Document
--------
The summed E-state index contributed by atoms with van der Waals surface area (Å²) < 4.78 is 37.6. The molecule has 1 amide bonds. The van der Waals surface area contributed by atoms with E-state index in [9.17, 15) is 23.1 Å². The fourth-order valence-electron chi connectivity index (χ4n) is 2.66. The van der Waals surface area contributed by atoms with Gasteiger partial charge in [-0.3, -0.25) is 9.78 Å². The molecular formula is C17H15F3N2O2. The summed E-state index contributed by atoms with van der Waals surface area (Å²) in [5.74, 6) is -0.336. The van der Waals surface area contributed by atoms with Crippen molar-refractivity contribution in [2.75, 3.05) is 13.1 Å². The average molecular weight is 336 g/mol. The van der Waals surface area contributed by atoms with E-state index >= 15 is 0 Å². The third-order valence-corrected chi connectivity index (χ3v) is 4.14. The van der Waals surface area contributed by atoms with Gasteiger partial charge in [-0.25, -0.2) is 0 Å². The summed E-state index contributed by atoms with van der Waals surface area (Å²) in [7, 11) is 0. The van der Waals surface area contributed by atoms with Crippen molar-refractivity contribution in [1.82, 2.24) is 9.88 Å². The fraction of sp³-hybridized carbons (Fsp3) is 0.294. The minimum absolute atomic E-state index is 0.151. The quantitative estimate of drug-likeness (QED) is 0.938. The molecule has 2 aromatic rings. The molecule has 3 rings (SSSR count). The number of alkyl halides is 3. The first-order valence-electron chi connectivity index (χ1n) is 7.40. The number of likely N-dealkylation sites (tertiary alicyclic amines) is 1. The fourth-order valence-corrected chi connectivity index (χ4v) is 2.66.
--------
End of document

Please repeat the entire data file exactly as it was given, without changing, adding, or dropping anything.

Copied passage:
The summed E-state index contributed by atoms with van der Waals surface area (Å²) < 4.78 is 37.6. The molecule has 1 amide bonds. The van der Waals surface area contributed by atoms with E-state index in [9.17, 15) is 23.1 Å². The fourth-order valence-electron chi connectivity index (χ4n) is 2.66. The van der Waals surface area contributed by atoms with Gasteiger partial charge in [-0.3, -0.25) is 9.78 Å². The molecular formula is C17H15F3N2O2. The summed E-state index contributed by atoms with van der Waals surface area (Å²) in [5.74, 6) is -0.336. The van der Waals surface area contributed by atoms with Crippen molar-refractivity contribution in [2.75, 3.05) is 13.1 Å². The average molecular weight is 336 g/mol. The van der Waals surface area contributed by atoms with E-state index >= 15 is 0 Å². The third-order valence-corrected chi connectivity index (χ3v) is 4.14. The van der Waals surface area contributed by atoms with Gasteiger partial charge in [-0.25, -0.2) is 0 Å². The summed E-state index contributed by atoms with van der Waals surface area (Å²) in [7, 11) is 0. The van der Waals surface area contributed by atoms with Crippen molar-refractivity contribution in [1.82, 2.24) is 9.88 Å². The fraction of sp³-hybridized carbons (Fsp3) is 0.294. The minimum absolute atomic E-state index is 0.151. The quantitative estimate of drug-likeness (QED) is 0.938. The molecule has 2 aromatic rings. The molecule has 3 rings (SSSR count). The number of alkyl halides is 3. The first-order valence-electron chi connectivity index (χ1n) is 7.40. The number of likely N-dealkylation sites (tertiary alicyclic amines) is 1. The fourth-order valence-corrected chi connectivity index (χ4v) is 2.66.